A radio program by the European Institute of Jewish Music hosted by Hervé Roten
MUSIQUES JUIVES D’HIER ET D’AUJOURD’HUI – Tuesday March 11, 2014, JUDAÏQUES FM (94.8), 21H05
Between 1914 and 1918, the Great War, destroys Europe and does 9 millions killed and more than 20 millions wounded : among them, many Israelites, French, Belgian, English or German, who fought with patriotism for their land. In those terrible times, between horrifying noise of the shells and the use of the first chemical weapons, music plays a particular role to maintain the moral of the troops and the civil population.
While most of the composers and musicians are assigned as hospital porters or ambulance drivers, Fernand Halphen, 42 years old and father of two children, is assigned as lieutenant on the 3rd battalion of the 13th territorial infantry regiment of Compiegne. On August 23rd 1914, two weeks after the beginning of the war, he directs “a big concert in front of a packed park” in Compiègne.
In 1915, he composes a military march, entitled “Les Poilus”. On August 22nd 1915, his orchestra performs in front of King Albert 1st ,king of the Belgian and Raymond Poincaré in the castle of Davenescourt. However, in December 2015, the troop is reorganized, surely because some of the younger members are integrated in the active troops to compensate the losses. The orchestra is disassembled.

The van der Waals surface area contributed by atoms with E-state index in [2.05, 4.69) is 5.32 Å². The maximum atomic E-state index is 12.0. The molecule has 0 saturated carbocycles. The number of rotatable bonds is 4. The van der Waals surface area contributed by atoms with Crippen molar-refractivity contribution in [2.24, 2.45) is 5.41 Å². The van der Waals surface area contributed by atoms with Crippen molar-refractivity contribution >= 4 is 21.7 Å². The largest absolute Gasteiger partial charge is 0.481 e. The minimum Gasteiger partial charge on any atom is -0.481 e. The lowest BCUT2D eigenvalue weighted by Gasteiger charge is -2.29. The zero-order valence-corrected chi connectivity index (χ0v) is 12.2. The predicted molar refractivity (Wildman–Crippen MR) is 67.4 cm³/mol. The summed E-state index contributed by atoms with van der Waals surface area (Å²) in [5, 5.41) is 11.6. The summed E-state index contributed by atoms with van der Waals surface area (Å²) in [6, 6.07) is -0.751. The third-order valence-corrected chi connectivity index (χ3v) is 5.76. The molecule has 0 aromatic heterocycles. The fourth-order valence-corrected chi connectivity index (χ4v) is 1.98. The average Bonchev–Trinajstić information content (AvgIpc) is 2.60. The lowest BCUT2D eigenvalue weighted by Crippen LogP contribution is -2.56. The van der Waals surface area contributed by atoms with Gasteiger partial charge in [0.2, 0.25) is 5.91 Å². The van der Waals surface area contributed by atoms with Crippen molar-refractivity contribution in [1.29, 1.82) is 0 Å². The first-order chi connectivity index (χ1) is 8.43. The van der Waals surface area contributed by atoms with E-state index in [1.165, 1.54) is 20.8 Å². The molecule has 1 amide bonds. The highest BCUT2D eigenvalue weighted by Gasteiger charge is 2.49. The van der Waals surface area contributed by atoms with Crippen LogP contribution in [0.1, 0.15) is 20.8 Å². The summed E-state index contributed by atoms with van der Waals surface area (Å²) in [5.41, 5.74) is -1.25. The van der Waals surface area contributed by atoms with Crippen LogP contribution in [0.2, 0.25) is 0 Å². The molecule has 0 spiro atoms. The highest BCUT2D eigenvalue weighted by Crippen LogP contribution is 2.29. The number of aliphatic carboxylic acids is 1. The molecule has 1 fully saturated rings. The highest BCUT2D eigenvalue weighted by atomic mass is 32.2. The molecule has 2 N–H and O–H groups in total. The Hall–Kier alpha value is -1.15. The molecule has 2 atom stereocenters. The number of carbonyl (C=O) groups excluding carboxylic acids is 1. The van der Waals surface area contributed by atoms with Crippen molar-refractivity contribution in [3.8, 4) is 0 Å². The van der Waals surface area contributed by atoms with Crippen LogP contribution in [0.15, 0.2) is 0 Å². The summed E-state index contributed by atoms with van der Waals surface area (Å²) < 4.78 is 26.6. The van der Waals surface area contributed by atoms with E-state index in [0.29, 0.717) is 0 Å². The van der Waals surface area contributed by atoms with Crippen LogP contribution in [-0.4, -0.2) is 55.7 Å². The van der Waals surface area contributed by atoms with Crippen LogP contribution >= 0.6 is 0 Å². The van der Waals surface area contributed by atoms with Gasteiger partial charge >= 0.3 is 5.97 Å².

Between December 1915 and february 1917, Fernand Halphen gathers a new orchestra, in the region of Amiens, and will perform more than 50 concerts. On February 13th 1917, his battalion is dissolved, as each soldier is requisitioned for the active defense.
On February 18th 1917, 5 days after this dissolution, he is hospitalized. Seriously sick, he will be repatriated in Paris where he will die the 16th of May.
During this radio program, musicologist and president of the EIJM Laure Schnapper will tell us about the history and the music of this Jewish composer, dead for France, and which the works starts to be recognized today.
Officer of the Ordre of Arts and letters, PhD in musicology at Paris University Sorbonne, prize-winning graduate from the Conservatoire National Supérieur de Musique et de Danse de Paris, Hervé Roten is the director of the European Institute for Jewish Music since its creation in 2006.
Ethnomusicologist, he quickly developed an interest in the safeguard and digitization of archives, subjects he taught for several years in Reims and Marne-La-Vallée universities.
Author of many articles, books and recordings related to Jewish music, producer of radio programs, Hervé Roten is recognized today as one of the best specialists of Jewish music in the world.